Published 28 February 2014

Bangkok a hub in recent tortoise trafficking incidents

Bangkok, Thailand, 28th February 2014—Over a period of two weeks, authorities in Thailand, India and Hong Kong have intercepted three significant shipments of rare tortoises and freshwater turtles—all of them destined for or transiting Bangkok in Thailand—and rescued more than a thousand animals from smugglers.

Authorities in Thailand display some of the reptiles seized at Don Mueang Airport. © Royal Thai Customs

On 31st January, Thai Customs and wildlife checkpoint officers at Don Mueang International Airport seized 521 tortoises from five unclaimed bags onboard a flight from Chennai, India. Among the tortoises were 440 of the often-smuggled Indian Star Tortoises Geochelone elegans, as well as 65 Indian Black Pond Turtles Geoclemys hamiltonii.

Indian Star Tortoises continue to be smuggled in high volumes for the exotic pet industry, despite being afforded legal protection across the species’s range countries of India, Sri Lanka and Pakistan. All three countries have banned all international commercial export of the species under national legislation.
In a separate incident, on 11th February 2014, the Hong Kong Agriculture, Fisheries and Conservation Department (AFCD) intercepted 233 tortoises and chameleons from a Malagasy passenger. The suspect, who flew from Madagascar and transited in Bangkok, was carrying 127 Radiated Tortoises Astrochelys radiata, 10 Ploughshare Tortoises Astrochelys yniphora and 96 chameleons Brookesia sp in his luggage.  

Eleven tortoises and 22 chameleons perished in the smuggling attempt. The remainder of the confiscated animals are currently being cared for by the Kadoorie Farm and Botanic Garden (KFBG). The suspect has been arrested and if convicted faces a maximum penalty of HK$5 million (US$645,000) in fines and two years’ imprisonment under Hong Kong’s Protection of Endangered Species of Animals and Plants Ordinance. 

Radiated Tortoises with group markings (red dots) after arrival at the KFBG Rescue Centre.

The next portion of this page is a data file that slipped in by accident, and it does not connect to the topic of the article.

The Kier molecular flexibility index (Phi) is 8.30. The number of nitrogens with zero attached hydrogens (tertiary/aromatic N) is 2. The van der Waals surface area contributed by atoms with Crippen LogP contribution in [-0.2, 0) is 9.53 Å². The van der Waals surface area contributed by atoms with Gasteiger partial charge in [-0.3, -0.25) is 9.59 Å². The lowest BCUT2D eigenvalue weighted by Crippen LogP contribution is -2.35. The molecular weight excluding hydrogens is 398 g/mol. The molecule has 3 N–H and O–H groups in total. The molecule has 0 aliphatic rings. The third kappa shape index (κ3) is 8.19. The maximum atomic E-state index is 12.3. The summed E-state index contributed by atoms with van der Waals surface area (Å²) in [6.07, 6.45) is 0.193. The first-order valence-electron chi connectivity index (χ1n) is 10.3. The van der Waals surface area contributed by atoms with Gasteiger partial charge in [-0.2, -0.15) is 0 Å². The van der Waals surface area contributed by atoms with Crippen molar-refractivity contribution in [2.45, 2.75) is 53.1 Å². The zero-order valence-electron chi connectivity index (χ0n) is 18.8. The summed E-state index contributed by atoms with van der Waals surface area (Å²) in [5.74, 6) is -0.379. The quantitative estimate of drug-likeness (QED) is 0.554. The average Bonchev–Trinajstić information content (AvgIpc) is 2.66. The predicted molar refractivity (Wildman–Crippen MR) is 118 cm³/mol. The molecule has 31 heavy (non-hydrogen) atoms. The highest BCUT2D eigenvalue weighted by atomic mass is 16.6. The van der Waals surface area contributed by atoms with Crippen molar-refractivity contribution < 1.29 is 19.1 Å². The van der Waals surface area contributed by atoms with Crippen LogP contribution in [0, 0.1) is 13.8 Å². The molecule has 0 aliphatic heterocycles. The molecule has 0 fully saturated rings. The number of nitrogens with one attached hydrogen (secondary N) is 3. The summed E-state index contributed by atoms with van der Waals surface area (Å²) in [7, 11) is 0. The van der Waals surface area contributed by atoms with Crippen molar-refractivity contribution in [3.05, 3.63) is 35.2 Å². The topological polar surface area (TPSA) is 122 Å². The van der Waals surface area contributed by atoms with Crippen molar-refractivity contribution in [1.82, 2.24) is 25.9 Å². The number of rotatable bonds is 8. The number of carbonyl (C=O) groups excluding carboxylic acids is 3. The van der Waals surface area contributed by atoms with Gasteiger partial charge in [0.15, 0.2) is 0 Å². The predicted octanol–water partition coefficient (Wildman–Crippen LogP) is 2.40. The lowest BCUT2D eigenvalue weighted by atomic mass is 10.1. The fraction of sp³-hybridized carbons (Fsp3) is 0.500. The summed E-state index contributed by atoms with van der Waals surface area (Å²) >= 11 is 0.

These Critically Endangered Malagasy tortoises are particularly threatened by the exotic pet trade. International trade of these species is prohibited through their listing in Appendix I of the Convention on International Trade in Endangered Species of Wild Fauna and Flora (CITES). This seizure brings the total number of Malagasy tortoises seized in Asia in the past three months to 199. 

A day later, on 12th February, six men were arrested in Chennai for attempting to smuggle another 420 Indian Star Tortoises on a flight to Bangkok. The men roused the suspicion of Customs officials when odd-shaped features showed up during a scan of their baggage. Further checks revealed that the young tortoises were packed inside sealed pouches. The men are currently being investigated and face prosecution.  

“The massive scale of tortoise and freshwater turtle smuggling has dire conservation implications as large numbers are poached from the wild to supply the exotic pet trade,” said Dr Chris R. Shepherd, TRAFFIC’s Regional Director in South-East Asia.

“TRAFFIC congratulates the authorities in all three cases for successfully intercepting these shipments. 

“Bangkok has been previously been identified as a significant transit or destination point in the smuggling route for highly threatened and illegal wildlife. 

“While increased vigilance shown by these authorities is commendable, we urge improved cross-country collaboration to identify the perpetrators facilitating illegal trade at such volumes by exploiting airport facilities, and to put them out of business once and for all.”

An Angonoka Tortoise undergoing a health check after arrival at KFBG Rescue Centre.